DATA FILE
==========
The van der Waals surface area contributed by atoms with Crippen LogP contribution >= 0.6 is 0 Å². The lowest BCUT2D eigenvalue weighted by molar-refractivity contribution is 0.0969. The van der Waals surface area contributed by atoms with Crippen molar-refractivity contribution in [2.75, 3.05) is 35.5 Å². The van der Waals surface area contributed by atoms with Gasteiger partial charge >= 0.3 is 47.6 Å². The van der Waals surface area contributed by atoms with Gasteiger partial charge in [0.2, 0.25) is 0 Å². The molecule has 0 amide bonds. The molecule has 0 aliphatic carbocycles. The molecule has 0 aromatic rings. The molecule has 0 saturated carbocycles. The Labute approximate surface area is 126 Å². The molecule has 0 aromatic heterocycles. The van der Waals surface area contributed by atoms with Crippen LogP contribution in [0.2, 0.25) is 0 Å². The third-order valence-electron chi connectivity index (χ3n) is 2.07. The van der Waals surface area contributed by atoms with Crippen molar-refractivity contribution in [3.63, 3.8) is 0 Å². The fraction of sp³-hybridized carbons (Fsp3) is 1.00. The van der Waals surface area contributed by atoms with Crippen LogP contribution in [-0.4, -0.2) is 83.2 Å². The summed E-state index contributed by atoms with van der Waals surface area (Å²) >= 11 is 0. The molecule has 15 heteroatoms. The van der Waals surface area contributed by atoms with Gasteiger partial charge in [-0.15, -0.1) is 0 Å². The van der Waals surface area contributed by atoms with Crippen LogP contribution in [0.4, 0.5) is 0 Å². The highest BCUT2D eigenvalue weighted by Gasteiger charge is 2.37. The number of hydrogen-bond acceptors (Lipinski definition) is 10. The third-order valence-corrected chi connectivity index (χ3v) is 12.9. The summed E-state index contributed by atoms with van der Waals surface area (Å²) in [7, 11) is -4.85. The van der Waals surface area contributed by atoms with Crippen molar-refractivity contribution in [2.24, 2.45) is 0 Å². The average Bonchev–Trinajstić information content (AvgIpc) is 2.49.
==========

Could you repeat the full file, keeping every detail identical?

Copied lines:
The van der Waals surface area contributed by atoms with Crippen LogP contribution >= 0.6 is 0 Å². The lowest BCUT2D eigenvalue weighted by molar-refractivity contribution is 0.0969. The van der Waals surface area contributed by atoms with Crippen molar-refractivity contribution in [2.75, 3.05) is 35.5 Å². The van der Waals surface area contributed by atoms with Gasteiger partial charge >= 0.3 is 47.6 Å². The van der Waals surface area contributed by atoms with Gasteiger partial charge in [0.2, 0.25) is 0 Å². The molecule has 0 amide bonds. The molecule has 0 aliphatic carbocycles. The molecule has 0 aromatic rings. The molecule has 0 saturated carbocycles. The Labute approximate surface area is 126 Å². The molecule has 0 aromatic heterocycles. The van der Waals surface area contributed by atoms with Crippen LogP contribution in [0.2, 0.25) is 0 Å². The third-order valence-electron chi connectivity index (χ3n) is 2.07. The van der Waals surface area contributed by atoms with Crippen molar-refractivity contribution in [3.63, 3.8) is 0 Å². The fraction of sp³-hybridized carbons (Fsp3) is 1.00. The van der Waals surface area contributed by atoms with Crippen LogP contribution in [-0.4, -0.2) is 83.2 Å². The summed E-state index contributed by atoms with van der Waals surface area (Å²) >= 11 is 0. The molecule has 15 heteroatoms. The van der Waals surface area contributed by atoms with Gasteiger partial charge in [-0.15, -0.1) is 0 Å². The van der Waals surface area contributed by atoms with Crippen LogP contribution in [0.4, 0.5) is 0 Å². The highest BCUT2D eigenvalue weighted by Gasteiger charge is 2.37. The number of hydrogen-bond acceptors (Lipinski definition) is 10. The third-order valence-corrected chi connectivity index (χ3v) is 12.9. The summed E-state index contributed by atoms with van der Waals surface area (Å²) in [7, 11) is -4.85. The van der Waals surface area contributed by atoms with Crippen molar-refractivity contribution in [2.24, 2.45) is 0 Å². The average Bonchev–Trinajstić information content (AvgIpc) is 2.49.